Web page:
Good luck to both of you.

  40. Kaycee*

    I’m wondering if he has misophonia. Not all noises trigger people who have it, but when triggered it elicits an intense, definitely irrational fight or flight response in the brain. At my last job one of my coworker’s literal constant throat clearing sent me into numerous internal rages (I cried everyday in the bathroom- I could still hear her through my noise canceling headphones because she cleared her throat that loudly, and also constantly).

    I ranted every single day to my friends and family and my therapist until I got a new job and thought I was seriously going to lose it. Maybe its the type of sounds (repetitive, he’s trapped and can’t get away from them) that are triggering. For me, its being trapped that triggers me- being stuck in the same vicinity as someone who is smacking gum or nonstop tapping, humming, sniffling, etc. People always didn’t take me seriously and downplay it but every time she cleared her throat it made me want to scream and scream. I wish I could make people understand – I hated that I couldn’t ignore it or that it effected me that way.

    Honestly, sound machine to block out background noise and noise canceling headphones on top of that are his best bet.

    1. norah*

      Yes! Being able to “escape” versus being “trapped” makes such a difference in our perception of sound, even when the sound itself is the same.

  41. LGC*

    But my question is, how valid are his issues?

    They’re valid, but that’s not the question at stake here.

    I think there’s two problems: 1) your partner keeps being interrupted and is extremely upset by it (which is the totally valid part and 2) he dumps that on you repeatedly (which…is the way less valid part). Even if he’s genuinely angry, that doesn’t mean that he gets to regularly (it sounds like) rant to you about how your next door neighbor is Satan for talking on the phone outside.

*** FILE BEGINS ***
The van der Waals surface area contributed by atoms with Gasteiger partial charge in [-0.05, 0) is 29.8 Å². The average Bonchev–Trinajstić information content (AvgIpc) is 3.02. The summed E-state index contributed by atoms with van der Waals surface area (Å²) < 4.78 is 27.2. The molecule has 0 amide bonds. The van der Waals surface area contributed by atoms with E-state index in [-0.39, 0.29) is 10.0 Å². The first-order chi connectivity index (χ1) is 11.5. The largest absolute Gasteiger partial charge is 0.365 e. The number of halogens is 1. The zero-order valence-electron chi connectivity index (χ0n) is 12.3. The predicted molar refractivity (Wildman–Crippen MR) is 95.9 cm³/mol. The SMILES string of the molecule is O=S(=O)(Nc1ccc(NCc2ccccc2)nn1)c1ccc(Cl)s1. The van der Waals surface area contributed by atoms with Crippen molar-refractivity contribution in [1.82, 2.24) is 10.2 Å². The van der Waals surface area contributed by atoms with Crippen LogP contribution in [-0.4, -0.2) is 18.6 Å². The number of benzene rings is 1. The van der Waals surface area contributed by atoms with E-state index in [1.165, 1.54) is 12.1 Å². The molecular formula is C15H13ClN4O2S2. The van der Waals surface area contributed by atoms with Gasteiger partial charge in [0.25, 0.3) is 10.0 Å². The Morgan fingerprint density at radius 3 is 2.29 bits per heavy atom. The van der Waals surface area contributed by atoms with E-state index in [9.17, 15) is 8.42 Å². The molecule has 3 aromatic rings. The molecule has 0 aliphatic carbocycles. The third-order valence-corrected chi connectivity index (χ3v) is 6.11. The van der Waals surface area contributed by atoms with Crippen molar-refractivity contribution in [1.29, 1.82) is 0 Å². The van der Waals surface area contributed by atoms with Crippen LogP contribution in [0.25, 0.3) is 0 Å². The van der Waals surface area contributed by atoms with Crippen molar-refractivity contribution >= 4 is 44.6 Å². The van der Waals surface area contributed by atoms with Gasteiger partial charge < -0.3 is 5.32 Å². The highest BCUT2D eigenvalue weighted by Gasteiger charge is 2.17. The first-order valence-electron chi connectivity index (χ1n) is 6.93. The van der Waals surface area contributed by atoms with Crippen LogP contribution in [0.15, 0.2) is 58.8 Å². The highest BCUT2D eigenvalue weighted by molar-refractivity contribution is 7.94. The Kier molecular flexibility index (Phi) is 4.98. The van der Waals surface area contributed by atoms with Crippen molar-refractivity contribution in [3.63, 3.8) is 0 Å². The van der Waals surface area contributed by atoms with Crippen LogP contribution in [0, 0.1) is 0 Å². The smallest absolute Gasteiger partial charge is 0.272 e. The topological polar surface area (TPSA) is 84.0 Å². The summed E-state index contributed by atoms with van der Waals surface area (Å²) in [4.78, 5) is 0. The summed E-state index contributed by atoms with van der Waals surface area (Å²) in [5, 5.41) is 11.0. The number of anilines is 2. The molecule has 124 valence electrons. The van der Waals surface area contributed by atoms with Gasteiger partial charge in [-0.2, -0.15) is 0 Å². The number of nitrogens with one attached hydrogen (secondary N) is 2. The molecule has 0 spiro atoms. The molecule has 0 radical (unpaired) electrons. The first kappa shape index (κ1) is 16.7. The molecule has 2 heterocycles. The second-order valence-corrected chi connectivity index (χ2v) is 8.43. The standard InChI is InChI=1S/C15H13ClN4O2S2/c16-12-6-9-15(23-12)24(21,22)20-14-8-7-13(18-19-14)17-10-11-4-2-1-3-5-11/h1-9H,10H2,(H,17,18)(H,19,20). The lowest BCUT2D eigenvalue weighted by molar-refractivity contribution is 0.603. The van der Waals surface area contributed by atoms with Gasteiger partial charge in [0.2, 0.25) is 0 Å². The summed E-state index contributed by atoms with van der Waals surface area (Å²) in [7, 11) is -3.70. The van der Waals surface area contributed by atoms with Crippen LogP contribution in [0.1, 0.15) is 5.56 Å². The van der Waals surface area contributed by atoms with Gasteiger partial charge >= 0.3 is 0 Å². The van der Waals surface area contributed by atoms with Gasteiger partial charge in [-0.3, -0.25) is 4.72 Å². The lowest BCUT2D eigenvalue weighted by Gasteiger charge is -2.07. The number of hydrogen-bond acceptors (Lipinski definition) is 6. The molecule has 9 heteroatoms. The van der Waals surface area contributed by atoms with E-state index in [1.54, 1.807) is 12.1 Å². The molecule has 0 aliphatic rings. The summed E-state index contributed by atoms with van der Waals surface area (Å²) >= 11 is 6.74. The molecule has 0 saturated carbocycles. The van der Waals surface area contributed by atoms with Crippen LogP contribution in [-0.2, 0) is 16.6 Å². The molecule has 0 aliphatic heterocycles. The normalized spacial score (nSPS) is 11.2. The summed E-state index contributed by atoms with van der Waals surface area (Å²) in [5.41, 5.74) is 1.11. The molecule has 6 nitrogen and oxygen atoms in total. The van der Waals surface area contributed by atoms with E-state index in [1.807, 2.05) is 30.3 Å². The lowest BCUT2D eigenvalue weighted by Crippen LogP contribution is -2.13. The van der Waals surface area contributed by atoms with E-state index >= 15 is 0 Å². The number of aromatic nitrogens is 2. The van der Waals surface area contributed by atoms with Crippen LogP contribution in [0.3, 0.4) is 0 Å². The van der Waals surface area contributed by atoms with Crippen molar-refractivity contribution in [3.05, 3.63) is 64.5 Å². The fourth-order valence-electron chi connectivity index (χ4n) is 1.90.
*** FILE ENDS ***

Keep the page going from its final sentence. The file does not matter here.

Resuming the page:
So, not the question you’re asking, but…like, you get to say that it’s difficult for you to hear him constantly blow up at you about the injustice of having to work at home (probably not mid-rant, though). Even if he really is mad about it. It’s now at the point where you should probably ask him to find solutions and offer to help – sometimes people just need to rant, but there’s a limit.

    Sorry for going all Captain Awkward/Dear Prudence/Dear Abby/Ask Ann on you, but it’s like…I feel like the more immediate problem is that he keeps going off on you about this again and again.

    1. Ominous Adversary*

      Well…. it’s totally valid if he really is being interrupted and his work thrown into disarray by these issues.

      All OP knows is that she comes home, and is treated to an after-the-fact rant about all the things that happened during the day and how they are supposedly the sole cause of all his work issues. So maybe they are? But maybe they’re less of a big deal than he’s making them out to have been, and it’s a convenient excuse for him to blame his own struggles on while unloading on the OP.

      I note that this is a dude who works in tech who apparently hasn’t thought to pick up noise-cancelling headphones.

      1. LGC*

        …I’ll be honest, I’m kind of treating LW’s partner like a toddler throwing a tantrum here. (Which he is, at the very least.)

        I don’t think it’s relevant to ask whether he’s right to feel angry. He can feel whatever way he wants, including that the background noise is a big deal. The problem is that…apparently he’s not doing anything about it other than berating LW. Like, there are times where I’ve been very angry (inside) about somebody singing as they work (very few of my employees are good singers, and I’m not willing to listen to any of them sing along to their music for eight hours a day). The reasonable solution for me is to get headphones and turn them up when people start getting moderately loud (and then very judiciously telling them to be quiet if they’re extremely loud). It’s not for me to berate my friends about my jerk employees.